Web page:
In this instance it’s factually correct to say –

They are not always available when you need them.

But it’s also factually correct to say that –

They are actively seeking a healthy work / life balance and they are showing good time management skills.

Example 3, resource related.

A project is delayed by 6 months because it took 8 weeks to hire a new project manager, 3 months to identify stakeholders and get their sign-off on the scope, and 4 weeks waiting for a tester with subject matter expertise to finish a previous project.

It would be factually correct to say that –

The company did not set itself up for quick delivery due to a lack of pre-planning.
The delay was frustrating and could have been avoided. The company lost revenue as a result of not having people in place to deliver the project sooner.

It would also be factually correct to say that –

Some valuable lessons have been learnt as a result of the initial delay. Now they are known, steps will be taken to avoid a repeat in the future so that the department can continue to improve the speed at which it can implement new and exciting initiatives. 

This acknowledges the fact that there was a delay, but brings your attention to what’s been done as a result, and the positive outcomes that will come from it.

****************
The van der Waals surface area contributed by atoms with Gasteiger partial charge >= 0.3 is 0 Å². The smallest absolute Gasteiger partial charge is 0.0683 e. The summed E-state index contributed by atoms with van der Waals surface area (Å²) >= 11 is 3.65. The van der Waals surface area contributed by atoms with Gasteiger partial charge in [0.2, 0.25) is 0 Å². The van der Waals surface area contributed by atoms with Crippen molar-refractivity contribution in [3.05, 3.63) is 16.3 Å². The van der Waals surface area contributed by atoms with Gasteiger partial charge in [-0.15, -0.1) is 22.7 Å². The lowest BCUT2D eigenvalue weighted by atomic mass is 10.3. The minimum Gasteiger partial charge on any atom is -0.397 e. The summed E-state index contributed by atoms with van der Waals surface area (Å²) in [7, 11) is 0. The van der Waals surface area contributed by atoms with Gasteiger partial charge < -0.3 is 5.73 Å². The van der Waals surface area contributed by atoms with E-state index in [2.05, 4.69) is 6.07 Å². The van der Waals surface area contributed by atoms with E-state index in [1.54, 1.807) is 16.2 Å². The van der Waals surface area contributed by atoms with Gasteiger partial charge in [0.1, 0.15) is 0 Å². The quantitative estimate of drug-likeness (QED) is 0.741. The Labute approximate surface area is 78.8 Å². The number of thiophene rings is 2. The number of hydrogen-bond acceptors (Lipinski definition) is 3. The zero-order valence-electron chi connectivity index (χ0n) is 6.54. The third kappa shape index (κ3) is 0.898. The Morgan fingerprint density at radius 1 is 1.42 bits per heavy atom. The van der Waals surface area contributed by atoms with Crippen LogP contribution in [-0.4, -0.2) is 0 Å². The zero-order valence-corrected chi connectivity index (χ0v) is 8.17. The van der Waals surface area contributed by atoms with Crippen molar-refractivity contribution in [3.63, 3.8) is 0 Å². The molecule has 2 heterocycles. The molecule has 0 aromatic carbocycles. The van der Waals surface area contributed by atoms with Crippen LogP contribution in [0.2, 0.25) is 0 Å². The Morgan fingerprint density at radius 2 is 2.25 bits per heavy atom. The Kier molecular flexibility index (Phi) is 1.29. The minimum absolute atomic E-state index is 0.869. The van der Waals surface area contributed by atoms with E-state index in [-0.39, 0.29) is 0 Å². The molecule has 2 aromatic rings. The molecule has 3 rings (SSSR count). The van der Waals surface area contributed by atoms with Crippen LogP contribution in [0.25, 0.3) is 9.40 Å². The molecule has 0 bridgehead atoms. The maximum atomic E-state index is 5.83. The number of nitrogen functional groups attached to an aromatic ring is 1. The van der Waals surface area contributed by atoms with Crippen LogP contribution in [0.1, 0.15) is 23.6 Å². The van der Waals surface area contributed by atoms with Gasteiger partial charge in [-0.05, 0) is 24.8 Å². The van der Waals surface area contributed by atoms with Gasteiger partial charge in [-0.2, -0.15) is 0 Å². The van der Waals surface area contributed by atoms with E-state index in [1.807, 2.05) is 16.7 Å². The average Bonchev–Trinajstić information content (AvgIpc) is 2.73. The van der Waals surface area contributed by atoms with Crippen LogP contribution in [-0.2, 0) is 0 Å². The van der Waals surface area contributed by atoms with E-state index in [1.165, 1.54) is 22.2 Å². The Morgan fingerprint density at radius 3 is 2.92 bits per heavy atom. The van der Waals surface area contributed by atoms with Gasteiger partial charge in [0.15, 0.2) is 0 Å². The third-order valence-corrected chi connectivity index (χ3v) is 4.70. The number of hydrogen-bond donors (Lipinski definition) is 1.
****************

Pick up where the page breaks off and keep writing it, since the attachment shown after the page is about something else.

Are you ready to start practicing this skill today?

A word of warning – there is a fine line here, so be mindful to not over do it.

A polished turd is still a turd. A sheep dressed in wolves clothes will still end up as lamb chops, but this can be a fun game to play and can transport you from being a chump to a champ.

You may still be wondering ‘how can this save my career?’, well a whole bunch of studies have been documented that prove that:

  • Positive work environments outperform negative work environments (Daniel Goleman)
  • Positive, optimistic sales people sell more than pessimistic sales people (Martin Seligman)